I Want To Be An Avalanche Dog!
Nellie, our three-year-old Bernese Mountain Dog, and I were sitting on the couch watching a movie about avalanches and watching it snow outside.
She was excited and began barking.
Nellie (and her sidekick Tank) love snow. Favorite words: Snowed in. Drifts. Snow days. UPS truck stuck in snow in front of our house. Winter Storm Warning. (Not to be confused with its weak cousin, “Winter Storm Watch,” or the even more noncommittal, “Winter Weather Advisory.”)
But while Tank simply wanted to go play in the snow, I could sense something deeper in Nellie’s bark.
It was like when your child comes home all excited and says, “I want to play the Bassoon!”
Nellie wanted to be an Avalanche Dog! She sat up a little straighter and I could tell she was seeing herself in the red rescue vest of an “Avy Dog.” She let out that deep “Woof!” of a dog that had found her vocation.
Avalanche dogs, for summer people, are the dogs that avalanche- prone ski areas use to help find and rescue people that have become trapped in slides. For the last ten years, an average of twenty-eight individuals per year have died in avalanches, most of them in Colorado according to the Colorado Avalanche Information Center.
If buried in a slide your chances of survival are around fifty percent for up to thirty minutes and then drop quickly to twenty percent. Fast rescue is essential. This is where the dogs come in. A trained avalanche dog, using their extraordinary sense of smell, can cover a football field-sized slide area in twenty minutes. It would take hours for a human crew to search the same area probing the snow with poles.
Sensing Nellie’s eagerness, I felt I should jump in and help. I’d done the same routines with my daughters. Guitar lessons, cello lessons, hockey lessons, soccer camps and the junior firefighter academy.
So I called Bob Willette. He runs the Avalanche Dog Program for the Taos Ski area, the only Class A Avalanche resort in New Mexico. “Class A” means that the terrain is favorable to avalanches. (And also favorable to some of the best skiing in the world! But that’s another story . . .)
Bob has been on the Taos Ski Patrol and worked with the avalanche dogs for twenty-seven years. My first question was “Why have you worked so long with dogs?”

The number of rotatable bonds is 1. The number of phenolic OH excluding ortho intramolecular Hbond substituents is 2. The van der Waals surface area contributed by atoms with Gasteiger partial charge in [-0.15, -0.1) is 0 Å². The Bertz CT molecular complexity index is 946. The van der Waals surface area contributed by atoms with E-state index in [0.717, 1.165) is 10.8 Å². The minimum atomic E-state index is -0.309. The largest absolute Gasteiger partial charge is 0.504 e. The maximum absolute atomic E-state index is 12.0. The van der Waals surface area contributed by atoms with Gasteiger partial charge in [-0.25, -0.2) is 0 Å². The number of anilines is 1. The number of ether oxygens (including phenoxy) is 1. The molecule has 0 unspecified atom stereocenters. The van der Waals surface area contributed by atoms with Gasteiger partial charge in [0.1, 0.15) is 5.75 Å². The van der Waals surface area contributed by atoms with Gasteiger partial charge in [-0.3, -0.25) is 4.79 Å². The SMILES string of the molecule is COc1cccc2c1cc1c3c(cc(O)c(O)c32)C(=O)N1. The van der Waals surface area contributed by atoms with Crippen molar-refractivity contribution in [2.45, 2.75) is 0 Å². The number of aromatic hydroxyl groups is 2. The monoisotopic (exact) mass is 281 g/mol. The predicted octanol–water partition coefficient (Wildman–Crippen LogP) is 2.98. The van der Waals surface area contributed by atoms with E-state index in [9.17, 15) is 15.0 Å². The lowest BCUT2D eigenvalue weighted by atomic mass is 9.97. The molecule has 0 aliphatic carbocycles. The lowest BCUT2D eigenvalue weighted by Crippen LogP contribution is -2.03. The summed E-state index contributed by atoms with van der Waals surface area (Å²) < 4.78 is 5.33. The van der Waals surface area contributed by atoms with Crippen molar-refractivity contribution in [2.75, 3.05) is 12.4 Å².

He responded that he liked dogs more than people — except for his family and friends. A kindred spirit.
With Nellie in mind, I asked him to explain the process of becoming an “Avy” dog.
Apparently, breeding is a big part of this. I choose not to mention this to Nellie. She was sitting by my side, all enthusiastic.
“We’ve trained fifteen dogs, most of them Labs and Retrievers. They have great noses, a double coat that keeps them warm, webbed feet that help in deep snow and they love to please people.
I decided not to mention to Bill our dog’s opinions about Labs. Pleasing people is not high on the agenda of most Berners, they are here to be pleased, not please.
Typically, Bill went on, it takes a couple of years to train a avalanche dog starting with basic obedience training as puppies and then moving on to training on the mountain. Besides learning how to search, they have to be comfortable riding on sleds, chairlifts and snowmobiles. They need to be comfortable with people, deal with the excitement of a search and possess the ability to work hard over the hours it takes to get to a scene and search.
But it comes back to their ability to smell. James Walker, the former director of the Sensory Institute of Florida State University, was recently interviewed by Nova. He said, “A dog’s sense of smell is an order of magnitude, — 10,000 times — better than ours. If we were talking about sight, we could see a 1/3 of a mile and a dog could see 3000 miles just as clearly.”
Avalanche dogs use this astonishing ability to track down individuals buried as deep as six feet under compact snow.
“We train every week,” Bill went on. “We do single burial and multiple burial simulations, both with human volunteers and articles of clothing. The dogs love it. They are high energy and will keep working, probably until they physically couldn’t.”
It was here that I asked the obvious question. “What do you think about Bernese Mountain Dogs? (I stressed the word “Mountain.”)
Bill replied, “I love Berners.”
Then there was a pause. He continued. “The problem is they have weak noses. And they are big-boned. The snow here is light and deep. Our dogs are like seals swimming through it. A Berner would need a sled to get her to the slide area.”
I could absolutely envision Nellie being regally pulled on a sled up to the avalanche area, preferably by a team of retrievers.
Then I noticed both our dogs had decided to nap, which actually is what they are best at. So maybe we’d just let the avalanche dog dream fade and enjoy our snow days together.
But I wanted to let Bill have the last word. “In an avalanche, if you’re not wearing a beacon, it’s going to be a dog that will save you, if you are to be saved. And the majority of the skiers up here don’t wear beacons.”
The next time you’re in the mountains and you see a dog with a red rescue vest playing in the snow, happy as all get out, recall that they are preparing for the most important of work: saving people.
But it’s not going to be Nellie.